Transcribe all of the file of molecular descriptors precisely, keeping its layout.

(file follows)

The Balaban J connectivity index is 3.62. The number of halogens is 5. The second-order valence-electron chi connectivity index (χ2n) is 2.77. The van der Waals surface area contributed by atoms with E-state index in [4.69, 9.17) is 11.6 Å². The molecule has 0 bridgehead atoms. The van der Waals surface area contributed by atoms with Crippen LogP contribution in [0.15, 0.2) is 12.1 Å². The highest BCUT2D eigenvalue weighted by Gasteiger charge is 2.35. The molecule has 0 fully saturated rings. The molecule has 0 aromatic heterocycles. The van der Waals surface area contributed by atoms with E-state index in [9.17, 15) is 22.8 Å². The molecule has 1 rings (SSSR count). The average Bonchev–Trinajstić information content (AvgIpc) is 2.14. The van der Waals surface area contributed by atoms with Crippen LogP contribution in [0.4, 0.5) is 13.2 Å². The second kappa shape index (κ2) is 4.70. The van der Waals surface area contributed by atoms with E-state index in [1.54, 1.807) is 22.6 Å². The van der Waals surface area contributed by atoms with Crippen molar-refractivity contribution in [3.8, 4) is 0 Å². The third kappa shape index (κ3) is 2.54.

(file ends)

The Balaban J connectivity index is 3.62. The number of halogens is 5. The second-order valence-electron chi connectivity index (χ2n) is 2.77. The van der Waals surface area contributed by atoms with E-state index in [4.69, 9.17) is 11.6 Å². The molecule has 0 bridgehead atoms. The van der Waals surface area contributed by atoms with Crippen LogP contribution in [0.15, 0.2) is 12.1 Å². The highest BCUT2D eigenvalue weighted by Gasteiger charge is 2.35. The molecule has 0 fully saturated rings. The molecule has 0 aromatic heterocycles. The van der Waals surface area contributed by atoms with E-state index in [9.17, 15) is 22.8 Å². The molecule has 1 rings (SSSR count). The average Bonchev–Trinajstić information content (AvgIpc) is 2.14. The van der Waals surface area contributed by atoms with Crippen LogP contribution in [0.4, 0.5) is 13.2 Å². The second kappa shape index (κ2) is 4.70. The van der Waals surface area contributed by atoms with E-state index in [1.54, 1.807) is 22.6 Å². The van der Waals surface area contributed by atoms with Crippen molar-refractivity contribution in [3.8, 4) is 0 Å². The third kappa shape index (κ3) is 2.54.